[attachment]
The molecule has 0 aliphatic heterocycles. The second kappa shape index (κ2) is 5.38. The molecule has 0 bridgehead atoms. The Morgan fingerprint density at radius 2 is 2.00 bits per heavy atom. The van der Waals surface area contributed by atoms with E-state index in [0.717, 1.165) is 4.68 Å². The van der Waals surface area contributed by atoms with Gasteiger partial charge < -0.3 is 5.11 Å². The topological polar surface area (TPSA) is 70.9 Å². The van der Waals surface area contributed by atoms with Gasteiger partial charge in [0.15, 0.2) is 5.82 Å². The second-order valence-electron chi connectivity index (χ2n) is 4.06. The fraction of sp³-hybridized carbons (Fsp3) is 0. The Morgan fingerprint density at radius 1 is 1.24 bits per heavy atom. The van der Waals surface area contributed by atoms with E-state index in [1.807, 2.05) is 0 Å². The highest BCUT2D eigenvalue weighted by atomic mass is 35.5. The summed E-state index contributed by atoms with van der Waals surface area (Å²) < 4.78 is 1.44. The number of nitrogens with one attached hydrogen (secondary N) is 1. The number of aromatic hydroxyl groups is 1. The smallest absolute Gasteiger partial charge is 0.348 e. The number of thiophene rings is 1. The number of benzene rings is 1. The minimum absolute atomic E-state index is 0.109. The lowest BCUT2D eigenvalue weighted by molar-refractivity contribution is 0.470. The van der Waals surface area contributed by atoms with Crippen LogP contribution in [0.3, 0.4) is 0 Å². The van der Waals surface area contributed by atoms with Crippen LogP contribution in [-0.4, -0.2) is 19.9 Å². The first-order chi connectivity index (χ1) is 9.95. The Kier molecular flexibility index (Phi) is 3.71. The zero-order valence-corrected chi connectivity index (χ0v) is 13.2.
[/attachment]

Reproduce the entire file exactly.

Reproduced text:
The molecule has 0 aliphatic heterocycles. The second kappa shape index (κ2) is 5.38. The molecule has 0 bridgehead atoms. The Morgan fingerprint density at radius 2 is 2.00 bits per heavy atom. The van der Waals surface area contributed by atoms with E-state index in [0.717, 1.165) is 4.68 Å². The van der Waals surface area contributed by atoms with Gasteiger partial charge < -0.3 is 5.11 Å². The topological polar surface area (TPSA) is 70.9 Å². The van der Waals surface area contributed by atoms with Gasteiger partial charge in [0.15, 0.2) is 5.82 Å². The second-order valence-electron chi connectivity index (χ2n) is 4.06. The fraction of sp³-hybridized carbons (Fsp3) is 0. The Morgan fingerprint density at radius 1 is 1.24 bits per heavy atom. The van der Waals surface area contributed by atoms with E-state index in [1.807, 2.05) is 0 Å². The highest BCUT2D eigenvalue weighted by atomic mass is 35.5. The summed E-state index contributed by atoms with van der Waals surface area (Å²) < 4.78 is 1.44. The number of nitrogens with one attached hydrogen (secondary N) is 1. The number of aromatic hydroxyl groups is 1. The smallest absolute Gasteiger partial charge is 0.348 e. The number of thiophene rings is 1. The number of benzene rings is 1. The minimum absolute atomic E-state index is 0.109. The lowest BCUT2D eigenvalue weighted by molar-refractivity contribution is 0.470. The van der Waals surface area contributed by atoms with Crippen LogP contribution in [0.3, 0.4) is 0 Å². The van der Waals surface area contributed by atoms with Crippen LogP contribution in [-0.4, -0.2) is 19.9 Å². The first-order chi connectivity index (χ1) is 9.95. The Kier molecular flexibility index (Phi) is 3.71. The zero-order valence-corrected chi connectivity index (χ0v) is 13.2.